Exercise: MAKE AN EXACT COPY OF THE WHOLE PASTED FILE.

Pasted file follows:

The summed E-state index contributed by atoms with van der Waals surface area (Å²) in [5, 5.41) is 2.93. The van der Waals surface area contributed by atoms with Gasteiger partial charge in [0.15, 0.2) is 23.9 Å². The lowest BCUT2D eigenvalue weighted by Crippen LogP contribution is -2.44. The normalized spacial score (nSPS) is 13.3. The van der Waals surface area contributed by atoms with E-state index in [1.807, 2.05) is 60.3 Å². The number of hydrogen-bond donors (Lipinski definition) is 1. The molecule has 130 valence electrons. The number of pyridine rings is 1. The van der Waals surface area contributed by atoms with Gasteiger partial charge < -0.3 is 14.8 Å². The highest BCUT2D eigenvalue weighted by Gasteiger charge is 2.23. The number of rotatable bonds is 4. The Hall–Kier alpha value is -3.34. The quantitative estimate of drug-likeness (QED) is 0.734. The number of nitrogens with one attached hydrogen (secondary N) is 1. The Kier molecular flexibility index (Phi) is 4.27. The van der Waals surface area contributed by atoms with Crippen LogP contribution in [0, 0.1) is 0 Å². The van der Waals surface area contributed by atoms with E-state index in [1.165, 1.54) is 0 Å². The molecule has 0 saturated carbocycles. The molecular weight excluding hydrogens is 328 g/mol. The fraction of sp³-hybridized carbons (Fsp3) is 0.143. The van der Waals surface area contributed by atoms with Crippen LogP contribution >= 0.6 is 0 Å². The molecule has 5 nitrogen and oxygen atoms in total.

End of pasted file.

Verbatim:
The summed E-state index contributed by atoms with van der Waals surface area (Å²) in [5, 5.41) is 2.93. The van der Waals surface area contributed by atoms with Gasteiger partial charge in [0.15, 0.2) is 23.9 Å². The lowest BCUT2D eigenvalue weighted by Crippen LogP contribution is -2.44. The normalized spacial score (nSPS) is 13.3. The van der Waals surface area contributed by atoms with E-state index in [1.807, 2.05) is 60.3 Å². The number of hydrogen-bond donors (Lipinski definition) is 1. The molecule has 130 valence electrons. The number of pyridine rings is 1. The van der Waals surface area contributed by atoms with Gasteiger partial charge < -0.3 is 14.8 Å². The highest BCUT2D eigenvalue weighted by Gasteiger charge is 2.23. The number of rotatable bonds is 4. The Hall–Kier alpha value is -3.34. The quantitative estimate of drug-likeness (QED) is 0.734. The number of nitrogens with one attached hydrogen (secondary N) is 1. The Kier molecular flexibility index (Phi) is 4.27. The van der Waals surface area contributed by atoms with Crippen LogP contribution in [0, 0.1) is 0 Å². The van der Waals surface area contributed by atoms with E-state index in [1.165, 1.54) is 0 Å². The molecule has 0 saturated carbocycles. The molecular weight excluding hydrogens is 328 g/mol. The fraction of sp³-hybridized carbons (Fsp3) is 0.143. The van der Waals surface area contributed by atoms with Crippen LogP contribution >= 0.6 is 0 Å². The molecule has 5 nitrogen and oxygen atoms in total.